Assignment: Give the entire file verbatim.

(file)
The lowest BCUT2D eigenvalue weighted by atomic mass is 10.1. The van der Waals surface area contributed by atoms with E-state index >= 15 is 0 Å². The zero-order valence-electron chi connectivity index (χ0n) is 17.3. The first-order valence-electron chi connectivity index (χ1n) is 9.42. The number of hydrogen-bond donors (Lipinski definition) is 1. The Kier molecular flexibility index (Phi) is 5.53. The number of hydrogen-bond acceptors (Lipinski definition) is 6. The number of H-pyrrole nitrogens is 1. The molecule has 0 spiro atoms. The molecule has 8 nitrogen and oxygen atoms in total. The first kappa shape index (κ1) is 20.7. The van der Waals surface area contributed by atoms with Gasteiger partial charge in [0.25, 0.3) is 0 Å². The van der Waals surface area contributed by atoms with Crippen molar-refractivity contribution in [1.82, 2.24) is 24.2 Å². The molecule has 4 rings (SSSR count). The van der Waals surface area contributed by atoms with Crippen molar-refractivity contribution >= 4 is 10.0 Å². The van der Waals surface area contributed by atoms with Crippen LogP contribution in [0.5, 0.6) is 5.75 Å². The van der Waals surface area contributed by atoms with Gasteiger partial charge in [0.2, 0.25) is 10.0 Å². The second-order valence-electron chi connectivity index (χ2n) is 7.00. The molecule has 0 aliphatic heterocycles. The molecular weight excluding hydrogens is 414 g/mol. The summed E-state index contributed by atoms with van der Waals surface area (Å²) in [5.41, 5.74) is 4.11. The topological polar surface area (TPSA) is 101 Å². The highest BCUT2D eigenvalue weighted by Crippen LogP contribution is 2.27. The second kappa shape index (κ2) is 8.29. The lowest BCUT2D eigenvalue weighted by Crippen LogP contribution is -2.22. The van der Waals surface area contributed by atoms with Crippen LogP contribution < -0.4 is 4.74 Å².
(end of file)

The lowest BCUT2D eigenvalue weighted by atomic mass is 10.1. The van der Waals surface area contributed by atoms with E-state index >= 15 is 0 Å². The zero-order valence-electron chi connectivity index (χ0n) is 17.3. The first-order valence-electron chi connectivity index (χ1n) is 9.42. The number of hydrogen-bond donors (Lipinski definition) is 1. The Kier molecular flexibility index (Phi) is 5.53. The number of hydrogen-bond acceptors (Lipinski definition) is 6. The number of H-pyrrole nitrogens is 1. The molecule has 0 spiro atoms. The molecule has 8 nitrogen and oxygen atoms in total. The first kappa shape index (κ1) is 20.7. The van der Waals surface area contributed by atoms with Gasteiger partial charge in [0.25, 0.3) is 0 Å². The van der Waals surface area contributed by atoms with Crippen molar-refractivity contribution in [1.82, 2.24) is 24.2 Å². The molecule has 4 rings (SSSR count). The van der Waals surface area contributed by atoms with Crippen molar-refractivity contribution >= 4 is 10.0 Å². The van der Waals surface area contributed by atoms with Crippen LogP contribution in [0.5, 0.6) is 5.75 Å². The van der Waals surface area contributed by atoms with Gasteiger partial charge in [0.2, 0.25) is 10.0 Å². The second-order valence-electron chi connectivity index (χ2n) is 7.00. The molecule has 0 aliphatic heterocycles. The molecular weight excluding hydrogens is 414 g/mol. The summed E-state index contributed by atoms with van der Waals surface area (Å²) in [5.41, 5.74) is 4.11. The topological polar surface area (TPSA) is 101 Å². The highest BCUT2D eigenvalue weighted by Crippen LogP contribution is 2.27. The second kappa shape index (κ2) is 8.29. The lowest BCUT2D eigenvalue weighted by Crippen LogP contribution is -2.22. The van der Waals surface area contributed by atoms with Crippen LogP contribution < -0.4 is 4.74 Å².